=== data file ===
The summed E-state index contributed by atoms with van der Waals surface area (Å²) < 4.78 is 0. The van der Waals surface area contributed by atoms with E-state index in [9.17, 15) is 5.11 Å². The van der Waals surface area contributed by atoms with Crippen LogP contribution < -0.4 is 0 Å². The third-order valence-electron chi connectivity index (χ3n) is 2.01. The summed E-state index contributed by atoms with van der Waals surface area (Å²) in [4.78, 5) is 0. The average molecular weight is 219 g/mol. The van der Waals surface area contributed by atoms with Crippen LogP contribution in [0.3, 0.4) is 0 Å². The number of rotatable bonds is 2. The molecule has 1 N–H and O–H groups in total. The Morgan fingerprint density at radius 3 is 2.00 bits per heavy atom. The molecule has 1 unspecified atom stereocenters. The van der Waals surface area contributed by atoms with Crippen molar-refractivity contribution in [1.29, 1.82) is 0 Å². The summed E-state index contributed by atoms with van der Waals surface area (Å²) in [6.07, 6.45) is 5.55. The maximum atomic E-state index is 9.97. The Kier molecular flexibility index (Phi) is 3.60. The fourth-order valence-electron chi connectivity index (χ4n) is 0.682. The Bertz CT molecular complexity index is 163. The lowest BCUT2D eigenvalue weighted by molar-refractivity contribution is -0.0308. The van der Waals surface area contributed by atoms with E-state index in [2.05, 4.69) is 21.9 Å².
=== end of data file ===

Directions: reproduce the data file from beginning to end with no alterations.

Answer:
The summed E-state index contributed by atoms with van der Waals surface area (Å²) < 4.78 is 0. The van der Waals surface area contributed by atoms with E-state index in [9.17, 15) is 5.11 Å². The van der Waals surface area contributed by atoms with Crippen LogP contribution < -0.4 is 0 Å². The third-order valence-electron chi connectivity index (χ3n) is 2.01. The summed E-state index contributed by atoms with van der Waals surface area (Å²) in [4.78, 5) is 0. The average molecular weight is 219 g/mol. The van der Waals surface area contributed by atoms with Crippen LogP contribution in [0.3, 0.4) is 0 Å². The number of rotatable bonds is 2. The molecule has 1 N–H and O–H groups in total. The Morgan fingerprint density at radius 3 is 2.00 bits per heavy atom. The molecule has 1 unspecified atom stereocenters. The van der Waals surface area contributed by atoms with Crippen molar-refractivity contribution in [1.29, 1.82) is 0 Å². The summed E-state index contributed by atoms with van der Waals surface area (Å²) in [6.07, 6.45) is 5.55. The maximum atomic E-state index is 9.97. The Kier molecular flexibility index (Phi) is 3.60. The fourth-order valence-electron chi connectivity index (χ4n) is 0.682. The Bertz CT molecular complexity index is 163. The lowest BCUT2D eigenvalue weighted by molar-refractivity contribution is -0.0308. The van der Waals surface area contributed by atoms with E-state index in [2.05, 4.69) is 21.9 Å².